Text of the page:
Djuna Barnes (1892-1982) was born in Cornwall-on-Hudson, NY, and worked as a journalist in New York before leaving the country to spend many years in Paris and London. She returned to New York in 1941, and lived in Greenwich Village until her death. Jeanette Winterson is the author of nine novels, including Oranges Are Not the Only Fruit (which won the Whitbread Prize for Best First Novel), Lighthousekeeping, Sexing the Cherry, and Weight. T. S. Eliot (1888-1965) was one of the fathers of modernism and a defining voice in English-language poetry. He is the author of some of the best known poems in the English language, including "The Love Song of J. Alfred Prufrock," The Waste Land, "Ash Wednesday," and Four Quartets. The leading poet of the modernist avant-garde, Eliot radically reimagined the possibilities for literature in the twentieth century and beyond, and was also renowned as a playwright and as a literary and social critic. Eliot's books of criticism include The Sacred Wood, while his theatrical works include Murder in the Cathedral. He was awarded the Nobel Prize for Literature in 1948.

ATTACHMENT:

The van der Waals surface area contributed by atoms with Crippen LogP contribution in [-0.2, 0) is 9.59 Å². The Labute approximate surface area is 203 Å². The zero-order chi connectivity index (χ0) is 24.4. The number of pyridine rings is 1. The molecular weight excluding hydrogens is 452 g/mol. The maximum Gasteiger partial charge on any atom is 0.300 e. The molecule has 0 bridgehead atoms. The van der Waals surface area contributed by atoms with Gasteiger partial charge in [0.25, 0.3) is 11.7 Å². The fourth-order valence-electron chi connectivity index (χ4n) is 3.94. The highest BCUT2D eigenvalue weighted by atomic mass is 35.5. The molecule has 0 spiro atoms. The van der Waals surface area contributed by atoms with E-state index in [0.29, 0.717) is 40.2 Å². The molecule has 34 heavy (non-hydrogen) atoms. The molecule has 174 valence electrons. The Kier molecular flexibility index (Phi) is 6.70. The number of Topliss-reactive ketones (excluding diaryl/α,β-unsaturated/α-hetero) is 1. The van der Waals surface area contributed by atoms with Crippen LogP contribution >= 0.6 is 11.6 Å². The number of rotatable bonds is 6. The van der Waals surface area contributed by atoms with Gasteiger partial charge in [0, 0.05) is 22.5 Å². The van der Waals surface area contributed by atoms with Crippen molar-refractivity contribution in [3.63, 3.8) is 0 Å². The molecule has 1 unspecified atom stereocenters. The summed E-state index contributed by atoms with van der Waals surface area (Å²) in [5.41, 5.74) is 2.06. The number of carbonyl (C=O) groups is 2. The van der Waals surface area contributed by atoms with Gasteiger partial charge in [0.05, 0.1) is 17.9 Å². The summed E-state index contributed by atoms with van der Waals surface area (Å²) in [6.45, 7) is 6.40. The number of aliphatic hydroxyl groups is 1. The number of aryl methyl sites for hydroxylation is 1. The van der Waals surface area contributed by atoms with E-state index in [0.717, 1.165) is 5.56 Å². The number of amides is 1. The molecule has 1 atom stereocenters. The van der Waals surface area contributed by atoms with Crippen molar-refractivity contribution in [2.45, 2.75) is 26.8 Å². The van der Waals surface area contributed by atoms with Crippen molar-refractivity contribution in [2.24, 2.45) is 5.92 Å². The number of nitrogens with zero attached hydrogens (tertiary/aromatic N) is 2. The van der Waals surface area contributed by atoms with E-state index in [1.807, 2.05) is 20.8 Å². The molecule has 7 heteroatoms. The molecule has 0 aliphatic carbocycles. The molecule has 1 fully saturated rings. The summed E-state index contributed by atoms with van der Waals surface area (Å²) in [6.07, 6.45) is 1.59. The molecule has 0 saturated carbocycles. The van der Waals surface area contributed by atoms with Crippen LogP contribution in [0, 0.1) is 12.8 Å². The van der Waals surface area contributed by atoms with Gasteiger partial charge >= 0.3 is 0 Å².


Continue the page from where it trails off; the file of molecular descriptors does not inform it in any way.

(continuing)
"One of the great masterworks of twentieth-century fiction." -- Vogue "Djuna Barnes is a writer of wild and original gifts...To her name there is always to be attached the splendor of Nightwood, a lasting achievement of her great gifts and eccentricities---her passionate prose and, in this case, a genuineness of human passions." -- Elizabeth Hardwick "A masterpiece of modernism." -- The Washington Post Book World "To have been madly and disastrously in love is a kind of glory that can only be made intelligible in a sublime poetry-the revelatory and layered poetry of Djuna Barnes's masterpiece, Nightwood." -- Dorothy Allison, author of the National Book Award-nominated novel Bastard Out of Carolina